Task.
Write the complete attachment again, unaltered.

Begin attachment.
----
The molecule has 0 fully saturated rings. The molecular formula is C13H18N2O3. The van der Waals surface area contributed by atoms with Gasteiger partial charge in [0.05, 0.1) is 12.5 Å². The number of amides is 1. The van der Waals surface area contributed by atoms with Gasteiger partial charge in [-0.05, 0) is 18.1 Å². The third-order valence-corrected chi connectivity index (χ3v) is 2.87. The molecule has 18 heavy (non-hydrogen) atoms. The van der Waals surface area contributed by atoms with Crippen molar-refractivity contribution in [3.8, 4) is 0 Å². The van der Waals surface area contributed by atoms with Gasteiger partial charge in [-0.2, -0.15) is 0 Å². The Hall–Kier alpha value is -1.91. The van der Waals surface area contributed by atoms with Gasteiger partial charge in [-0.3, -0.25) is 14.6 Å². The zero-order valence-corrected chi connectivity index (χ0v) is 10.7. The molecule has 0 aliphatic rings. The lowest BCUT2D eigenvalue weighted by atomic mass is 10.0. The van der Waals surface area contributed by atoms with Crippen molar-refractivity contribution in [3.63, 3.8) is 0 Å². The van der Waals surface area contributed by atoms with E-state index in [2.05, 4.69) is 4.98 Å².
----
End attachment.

The molecule has 0 fully saturated rings. The molecular formula is C13H18N2O3. The van der Waals surface area contributed by atoms with Gasteiger partial charge in [0.05, 0.1) is 12.5 Å². The number of amides is 1. The van der Waals surface area contributed by atoms with Gasteiger partial charge in [-0.05, 0) is 18.1 Å². The third-order valence-corrected chi connectivity index (χ3v) is 2.87. The molecule has 18 heavy (non-hydrogen) atoms. The van der Waals surface area contributed by atoms with Crippen molar-refractivity contribution in [3.8, 4) is 0 Å². The van der Waals surface area contributed by atoms with Gasteiger partial charge in [-0.2, -0.15) is 0 Å². The Hall–Kier alpha value is -1.91. The van der Waals surface area contributed by atoms with Gasteiger partial charge in [-0.3, -0.25) is 14.6 Å². The zero-order valence-corrected chi connectivity index (χ0v) is 10.7. The molecule has 0 aliphatic rings. The lowest BCUT2D eigenvalue weighted by atomic mass is 10.0. The van der Waals surface area contributed by atoms with Crippen molar-refractivity contribution in [3.63, 3.8) is 0 Å². The van der Waals surface area contributed by atoms with E-state index in [2.05, 4.69) is 4.98 Å².